Beautycounter Safety Standards and Advocacy Work 101


As an integrative nutritionist I only affiliate with a handful of companies. Beautycounter is one because of its rigorous safety standards and its tireless efforts in Washington to get safer laws passed in the personal care industry at large. 

In my women-centered practice I am regularly bombarded with the ramifications of endocrine disrupters in food, home and outdoor environments, and personal care products. I talk to women suffering from infertility, PCOS and menstrual disfunction with frequency.

While it is impossible to control for all of the hormone disrupting agents around us, I’m a proponent of controlling what we can control. When I speak about Beautycounter’s personal care products, one of the questions I often get asked is, “Is Beautycounter really safer than conventional brands?” OR “I know you’ve done your research, why do you believe in Beautycounter?”

Here’s the answer:

Beautycounter is a Certified B Corporation, meaning it meets rigorous standards of social and environmental performance, accountability, and transparency.

Because the beauty industry is so unregulated, brands are not obligated to screen for heavy metals, or a variety of known harmful contaminants. Beautycounter elects to screen extensively, however, and is transparent about its findings, never claiming perfection, but using the data to continue to refine products to be as safe as possible, while maintaining performance.

For example, Beautycounter tests every batch of product released to ensure that heavy metals are at acceptably low levels, and even sources its clay from Italy because U.S. clay proved to be too high in heavy metals. (Unfortunately, zero heavy metals is not a reality in our increasingly toxic environment. Beautycounter is transparent about this, and continues to work to ensure levels are as low as possible.)

*Note: When a brand claims they are metal-free, it may be because they have not actually screened for metals and are simply trusting the source of their ingredients. Any clay sourced in the U.S. (used for pressed powders, eye-shadows, blush, etc.) is likely problematic, "organic" or not. Clay from other regions may be lower in metals, but not completely devoid of them.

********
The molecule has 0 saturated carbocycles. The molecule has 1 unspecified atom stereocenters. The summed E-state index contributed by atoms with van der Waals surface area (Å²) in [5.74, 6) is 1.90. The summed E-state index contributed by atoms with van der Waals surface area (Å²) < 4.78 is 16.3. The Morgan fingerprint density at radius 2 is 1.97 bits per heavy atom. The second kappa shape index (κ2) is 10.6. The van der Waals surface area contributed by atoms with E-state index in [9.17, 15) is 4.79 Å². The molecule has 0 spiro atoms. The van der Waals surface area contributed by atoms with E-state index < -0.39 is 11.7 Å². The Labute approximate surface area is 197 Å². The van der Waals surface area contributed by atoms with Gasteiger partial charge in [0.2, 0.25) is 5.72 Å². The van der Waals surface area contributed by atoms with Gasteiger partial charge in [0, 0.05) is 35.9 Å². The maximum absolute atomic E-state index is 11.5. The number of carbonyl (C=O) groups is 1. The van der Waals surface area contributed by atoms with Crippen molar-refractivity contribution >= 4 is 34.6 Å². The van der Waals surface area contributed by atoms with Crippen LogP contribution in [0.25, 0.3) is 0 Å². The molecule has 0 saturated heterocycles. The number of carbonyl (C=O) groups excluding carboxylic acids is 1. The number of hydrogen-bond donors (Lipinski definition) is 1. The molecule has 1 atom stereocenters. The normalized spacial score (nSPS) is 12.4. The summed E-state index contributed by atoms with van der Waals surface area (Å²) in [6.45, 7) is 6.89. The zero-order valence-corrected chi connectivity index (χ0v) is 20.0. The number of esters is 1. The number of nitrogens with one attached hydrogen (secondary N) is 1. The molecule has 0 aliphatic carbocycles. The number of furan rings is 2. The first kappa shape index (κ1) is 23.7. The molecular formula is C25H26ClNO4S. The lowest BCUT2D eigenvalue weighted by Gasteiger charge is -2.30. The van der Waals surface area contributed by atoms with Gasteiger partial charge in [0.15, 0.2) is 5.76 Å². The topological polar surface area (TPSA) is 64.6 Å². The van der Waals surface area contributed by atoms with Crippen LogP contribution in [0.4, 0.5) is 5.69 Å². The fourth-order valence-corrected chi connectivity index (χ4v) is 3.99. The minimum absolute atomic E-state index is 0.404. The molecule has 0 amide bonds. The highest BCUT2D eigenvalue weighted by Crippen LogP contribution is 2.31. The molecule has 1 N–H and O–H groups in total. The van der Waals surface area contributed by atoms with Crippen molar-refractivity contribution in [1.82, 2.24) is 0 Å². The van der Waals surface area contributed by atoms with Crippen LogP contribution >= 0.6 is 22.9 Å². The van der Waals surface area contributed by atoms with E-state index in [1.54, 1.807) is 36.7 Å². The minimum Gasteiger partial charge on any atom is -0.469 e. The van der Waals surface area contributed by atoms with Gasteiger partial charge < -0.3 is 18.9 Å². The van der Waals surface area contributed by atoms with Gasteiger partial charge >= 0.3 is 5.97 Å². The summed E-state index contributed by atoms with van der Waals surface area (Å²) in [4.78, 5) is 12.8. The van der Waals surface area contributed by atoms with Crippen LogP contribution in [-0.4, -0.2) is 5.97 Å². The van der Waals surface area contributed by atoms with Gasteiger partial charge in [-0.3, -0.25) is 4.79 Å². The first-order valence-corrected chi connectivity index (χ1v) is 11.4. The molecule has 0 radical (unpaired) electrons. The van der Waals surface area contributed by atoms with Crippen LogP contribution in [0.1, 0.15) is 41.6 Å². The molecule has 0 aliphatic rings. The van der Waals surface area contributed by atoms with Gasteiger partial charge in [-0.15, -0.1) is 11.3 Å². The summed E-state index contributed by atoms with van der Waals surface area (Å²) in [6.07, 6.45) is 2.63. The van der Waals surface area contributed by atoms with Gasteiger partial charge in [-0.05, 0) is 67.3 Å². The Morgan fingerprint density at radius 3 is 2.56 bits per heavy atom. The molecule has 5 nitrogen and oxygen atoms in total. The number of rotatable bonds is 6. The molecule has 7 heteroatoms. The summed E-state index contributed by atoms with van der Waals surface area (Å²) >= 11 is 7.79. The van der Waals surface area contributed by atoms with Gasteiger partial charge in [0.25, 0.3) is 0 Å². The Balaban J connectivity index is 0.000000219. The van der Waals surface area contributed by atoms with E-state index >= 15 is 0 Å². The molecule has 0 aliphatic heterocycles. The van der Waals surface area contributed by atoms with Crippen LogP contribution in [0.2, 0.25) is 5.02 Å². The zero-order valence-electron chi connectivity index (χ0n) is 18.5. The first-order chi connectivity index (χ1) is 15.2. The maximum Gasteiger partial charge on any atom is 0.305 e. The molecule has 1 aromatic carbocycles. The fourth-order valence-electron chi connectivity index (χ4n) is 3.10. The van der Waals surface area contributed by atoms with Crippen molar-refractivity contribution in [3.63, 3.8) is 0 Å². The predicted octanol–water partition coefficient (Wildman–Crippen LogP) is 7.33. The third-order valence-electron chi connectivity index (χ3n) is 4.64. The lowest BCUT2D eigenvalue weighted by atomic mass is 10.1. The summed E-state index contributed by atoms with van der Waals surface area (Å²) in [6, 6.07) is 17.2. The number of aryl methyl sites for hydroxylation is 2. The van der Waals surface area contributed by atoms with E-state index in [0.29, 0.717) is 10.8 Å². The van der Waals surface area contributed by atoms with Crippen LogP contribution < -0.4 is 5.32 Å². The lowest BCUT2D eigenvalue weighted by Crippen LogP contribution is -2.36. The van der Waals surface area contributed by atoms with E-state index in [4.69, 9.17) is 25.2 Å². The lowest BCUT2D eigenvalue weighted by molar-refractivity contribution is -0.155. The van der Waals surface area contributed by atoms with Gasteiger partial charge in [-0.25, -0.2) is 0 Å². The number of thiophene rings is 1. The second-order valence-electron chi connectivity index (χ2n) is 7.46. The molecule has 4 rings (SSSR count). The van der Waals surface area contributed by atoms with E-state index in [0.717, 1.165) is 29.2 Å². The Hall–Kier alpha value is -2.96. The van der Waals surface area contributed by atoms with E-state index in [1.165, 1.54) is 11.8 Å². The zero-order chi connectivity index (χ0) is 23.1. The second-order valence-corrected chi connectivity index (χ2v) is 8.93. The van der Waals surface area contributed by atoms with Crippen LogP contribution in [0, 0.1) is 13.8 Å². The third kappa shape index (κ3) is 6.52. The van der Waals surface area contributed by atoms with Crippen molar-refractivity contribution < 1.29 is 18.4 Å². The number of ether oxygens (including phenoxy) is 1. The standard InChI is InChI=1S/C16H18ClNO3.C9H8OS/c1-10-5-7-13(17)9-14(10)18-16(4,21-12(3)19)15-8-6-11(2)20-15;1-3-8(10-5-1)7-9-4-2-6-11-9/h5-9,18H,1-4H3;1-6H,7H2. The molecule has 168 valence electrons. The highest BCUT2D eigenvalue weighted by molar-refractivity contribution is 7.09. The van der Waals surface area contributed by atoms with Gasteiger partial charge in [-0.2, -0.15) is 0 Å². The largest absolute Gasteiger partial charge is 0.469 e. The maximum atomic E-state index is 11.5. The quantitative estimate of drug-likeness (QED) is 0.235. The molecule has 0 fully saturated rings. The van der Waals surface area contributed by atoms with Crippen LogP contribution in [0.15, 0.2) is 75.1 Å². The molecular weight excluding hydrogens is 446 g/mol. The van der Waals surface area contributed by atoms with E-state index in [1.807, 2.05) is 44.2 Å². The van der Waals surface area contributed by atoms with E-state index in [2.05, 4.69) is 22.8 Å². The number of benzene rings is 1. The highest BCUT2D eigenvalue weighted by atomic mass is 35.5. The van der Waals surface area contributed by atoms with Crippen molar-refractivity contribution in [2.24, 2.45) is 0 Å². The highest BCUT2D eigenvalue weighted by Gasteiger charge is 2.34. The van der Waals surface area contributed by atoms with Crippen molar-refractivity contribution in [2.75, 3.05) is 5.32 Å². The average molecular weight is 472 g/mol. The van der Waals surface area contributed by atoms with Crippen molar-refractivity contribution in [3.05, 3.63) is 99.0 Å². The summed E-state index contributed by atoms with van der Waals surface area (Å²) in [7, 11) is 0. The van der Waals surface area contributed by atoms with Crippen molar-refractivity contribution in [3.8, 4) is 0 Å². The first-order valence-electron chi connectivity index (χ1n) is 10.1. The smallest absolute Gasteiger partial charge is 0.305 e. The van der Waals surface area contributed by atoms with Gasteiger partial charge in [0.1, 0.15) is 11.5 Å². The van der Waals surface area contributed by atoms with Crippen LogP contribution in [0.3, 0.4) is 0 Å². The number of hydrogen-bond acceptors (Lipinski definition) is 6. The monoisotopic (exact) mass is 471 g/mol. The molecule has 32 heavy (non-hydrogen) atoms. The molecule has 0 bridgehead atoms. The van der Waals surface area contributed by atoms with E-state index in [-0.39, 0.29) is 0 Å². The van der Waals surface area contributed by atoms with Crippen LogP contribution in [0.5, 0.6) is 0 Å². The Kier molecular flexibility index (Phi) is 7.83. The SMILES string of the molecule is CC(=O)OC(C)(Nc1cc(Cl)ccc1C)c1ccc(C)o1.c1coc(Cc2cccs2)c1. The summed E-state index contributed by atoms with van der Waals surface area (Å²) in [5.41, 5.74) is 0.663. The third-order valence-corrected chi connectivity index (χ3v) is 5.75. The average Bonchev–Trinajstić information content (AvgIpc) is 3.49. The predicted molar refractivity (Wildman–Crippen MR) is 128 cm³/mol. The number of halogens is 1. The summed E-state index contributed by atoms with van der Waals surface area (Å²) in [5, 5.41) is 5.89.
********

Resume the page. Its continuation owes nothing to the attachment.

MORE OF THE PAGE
In addition, Beautycounter has banned the use of over 1500 harmful or questionable ingredients in its products, including several known hormone disrupting agents (AKA endocrine disrupters).

To put that in perspective... THE UNITED STATES ONLY BANS 30 INGREDIENTS.

Not only is Beautycounter stepping up to do a hellava' lot better for us than our government is where beauty safety is concerned, but it uses a portion of every sale to fuel its efforts in Washington and beyond to lobby for safer regulations in the beauty industry at large. Beautycounter is fighting for a world where women who CAN'T afford to shell out for cleaner / safer beauty products are still protected. That, I can get behind.

Recent win: Beautycounter led the charge to get the California Safer Salon Bill (AB2775) passed. As a result, all salon products in California have to disclose their ingredients. (Shockingly, they were not obligated to do this previously.) The bill has national implications because the California economy is so large… Manufacturers will NOT make two versions of products (i.e. one for California with ingredients listed and one for the remainder of the country without) but will instead make only one version for the whole country, disclosing ingredients.

Why is this so important? When we can see what ingredients are being used in products, we can put pressure on companies to stop using the unsafe ones! Additionally, salon workers statistically experience more chronic illness and miscarriage than the general population… Because of the Safer Salon Bill, affected workers will be able to tell their doctors what substances they have been exposed to and get on the road to healing faster.